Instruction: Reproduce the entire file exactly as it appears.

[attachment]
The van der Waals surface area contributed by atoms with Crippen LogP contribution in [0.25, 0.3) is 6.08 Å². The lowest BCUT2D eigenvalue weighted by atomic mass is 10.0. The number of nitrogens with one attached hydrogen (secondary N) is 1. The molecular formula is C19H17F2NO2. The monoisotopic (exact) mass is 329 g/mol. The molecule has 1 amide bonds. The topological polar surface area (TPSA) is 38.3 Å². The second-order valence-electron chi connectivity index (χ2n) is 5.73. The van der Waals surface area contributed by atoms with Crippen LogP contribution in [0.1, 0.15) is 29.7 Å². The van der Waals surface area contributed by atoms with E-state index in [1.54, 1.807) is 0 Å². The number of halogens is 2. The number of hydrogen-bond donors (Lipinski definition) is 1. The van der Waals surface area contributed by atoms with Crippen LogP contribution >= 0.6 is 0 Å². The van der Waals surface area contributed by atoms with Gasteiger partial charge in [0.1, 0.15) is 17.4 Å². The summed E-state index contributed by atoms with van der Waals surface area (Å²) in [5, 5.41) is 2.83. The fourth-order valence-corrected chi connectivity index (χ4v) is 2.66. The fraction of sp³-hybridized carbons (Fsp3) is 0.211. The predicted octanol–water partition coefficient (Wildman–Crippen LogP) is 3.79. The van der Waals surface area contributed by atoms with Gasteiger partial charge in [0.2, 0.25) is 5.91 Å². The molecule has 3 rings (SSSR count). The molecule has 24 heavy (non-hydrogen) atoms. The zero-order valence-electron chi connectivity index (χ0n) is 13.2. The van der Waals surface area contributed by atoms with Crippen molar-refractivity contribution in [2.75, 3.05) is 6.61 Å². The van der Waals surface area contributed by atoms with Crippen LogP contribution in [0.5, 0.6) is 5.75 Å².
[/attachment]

The van der Waals surface area contributed by atoms with Crippen LogP contribution in [0.25, 0.3) is 6.08 Å². The lowest BCUT2D eigenvalue weighted by atomic mass is 10.0. The number of nitrogens with one attached hydrogen (secondary N) is 1. The molecular formula is C19H17F2NO2. The monoisotopic (exact) mass is 329 g/mol. The molecule has 1 amide bonds. The topological polar surface area (TPSA) is 38.3 Å². The second-order valence-electron chi connectivity index (χ2n) is 5.73. The van der Waals surface area contributed by atoms with Crippen LogP contribution in [0.1, 0.15) is 29.7 Å². The van der Waals surface area contributed by atoms with E-state index in [1.54, 1.807) is 0 Å². The number of halogens is 2. The number of hydrogen-bond donors (Lipinski definition) is 1. The van der Waals surface area contributed by atoms with Crippen LogP contribution >= 0.6 is 0 Å². The van der Waals surface area contributed by atoms with Gasteiger partial charge in [0.1, 0.15) is 17.4 Å². The summed E-state index contributed by atoms with van der Waals surface area (Å²) in [5, 5.41) is 2.83. The fourth-order valence-corrected chi connectivity index (χ4v) is 2.66. The fraction of sp³-hybridized carbons (Fsp3) is 0.211. The predicted octanol–water partition coefficient (Wildman–Crippen LogP) is 3.79. The van der Waals surface area contributed by atoms with Gasteiger partial charge in [0.2, 0.25) is 5.91 Å². The molecule has 3 rings (SSSR count). The molecule has 24 heavy (non-hydrogen) atoms. The zero-order valence-electron chi connectivity index (χ0n) is 13.2. The van der Waals surface area contributed by atoms with Crippen molar-refractivity contribution in [2.75, 3.05) is 6.61 Å². The van der Waals surface area contributed by atoms with Crippen LogP contribution in [0.5, 0.6) is 5.75 Å².